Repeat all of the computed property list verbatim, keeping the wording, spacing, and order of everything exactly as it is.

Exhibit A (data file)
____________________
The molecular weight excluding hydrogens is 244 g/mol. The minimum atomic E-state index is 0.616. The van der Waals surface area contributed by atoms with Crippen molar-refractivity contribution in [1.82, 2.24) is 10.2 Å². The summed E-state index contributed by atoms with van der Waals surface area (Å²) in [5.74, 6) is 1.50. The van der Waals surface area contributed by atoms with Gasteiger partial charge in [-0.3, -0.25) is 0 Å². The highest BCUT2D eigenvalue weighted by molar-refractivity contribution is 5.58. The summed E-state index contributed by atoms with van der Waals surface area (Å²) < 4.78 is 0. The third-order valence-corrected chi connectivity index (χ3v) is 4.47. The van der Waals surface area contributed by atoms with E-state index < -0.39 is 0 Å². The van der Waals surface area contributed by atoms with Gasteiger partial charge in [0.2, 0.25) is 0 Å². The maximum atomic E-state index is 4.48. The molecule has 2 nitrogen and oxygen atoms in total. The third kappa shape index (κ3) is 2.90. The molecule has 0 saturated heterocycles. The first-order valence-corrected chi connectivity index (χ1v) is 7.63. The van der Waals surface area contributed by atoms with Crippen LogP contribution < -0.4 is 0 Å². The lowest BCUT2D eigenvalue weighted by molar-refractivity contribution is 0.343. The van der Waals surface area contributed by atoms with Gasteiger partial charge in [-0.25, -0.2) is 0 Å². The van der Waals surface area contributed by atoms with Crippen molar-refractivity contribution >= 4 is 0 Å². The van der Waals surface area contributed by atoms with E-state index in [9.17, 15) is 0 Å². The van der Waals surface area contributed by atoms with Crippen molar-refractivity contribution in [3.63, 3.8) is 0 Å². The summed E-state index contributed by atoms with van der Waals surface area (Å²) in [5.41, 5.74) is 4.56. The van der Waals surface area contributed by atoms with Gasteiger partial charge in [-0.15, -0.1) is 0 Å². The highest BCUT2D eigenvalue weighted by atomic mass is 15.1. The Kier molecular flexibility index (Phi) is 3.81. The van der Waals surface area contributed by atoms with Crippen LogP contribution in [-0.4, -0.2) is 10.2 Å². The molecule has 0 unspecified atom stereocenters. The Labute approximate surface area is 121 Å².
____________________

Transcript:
The molecular weight excluding hydrogens is 244 g/mol. The minimum atomic E-state index is 0.616. The van der Waals surface area contributed by atoms with Crippen molar-refractivity contribution in [1.82, 2.24) is 10.2 Å². The summed E-state index contributed by atoms with van der Waals surface area (Å²) in [5.74, 6) is 1.50. The van der Waals surface area contributed by atoms with Gasteiger partial charge in [-0.3, -0.25) is 0 Å². The highest BCUT2D eigenvalue weighted by molar-refractivity contribution is 5.58. The summed E-state index contributed by atoms with van der Waals surface area (Å²) < 4.78 is 0. The third-order valence-corrected chi connectivity index (χ3v) is 4.47. The van der Waals surface area contributed by atoms with E-state index < -0.39 is 0 Å². The van der Waals surface area contributed by atoms with Gasteiger partial charge in [0.2, 0.25) is 0 Å². The maximum atomic E-state index is 4.48. The molecule has 2 nitrogen and oxygen atoms in total. The third kappa shape index (κ3) is 2.90. The molecule has 0 saturated heterocycles. The first-order valence-corrected chi connectivity index (χ1v) is 7.63. The van der Waals surface area contributed by atoms with Crippen LogP contribution < -0.4 is 0 Å². The lowest BCUT2D eigenvalue weighted by molar-refractivity contribution is 0.343. The van der Waals surface area contributed by atoms with Gasteiger partial charge in [-0.25, -0.2) is 0 Å². The van der Waals surface area contributed by atoms with Crippen molar-refractivity contribution >= 4 is 0 Å². The van der Waals surface area contributed by atoms with E-state index in [9.17, 15) is 0 Å². The van der Waals surface area contributed by atoms with Crippen molar-refractivity contribution in [3.63, 3.8) is 0 Å². The summed E-state index contributed by atoms with van der Waals surface area (Å²) in [5.41, 5.74) is 4.56. The van der Waals surface area contributed by atoms with Gasteiger partial charge in [-0.15, -0.1) is 0 Å². The highest BCUT2D eigenvalue weighted by atomic mass is 15.1. The Kier molecular flexibility index (Phi) is 3.81. The van der Waals surface area contributed by atoms with Crippen LogP contribution in [-0.4, -0.2) is 10.2 Å². The molecule has 0 unspecified atom stereocenters. The Labute approximate surface area is 121 Å².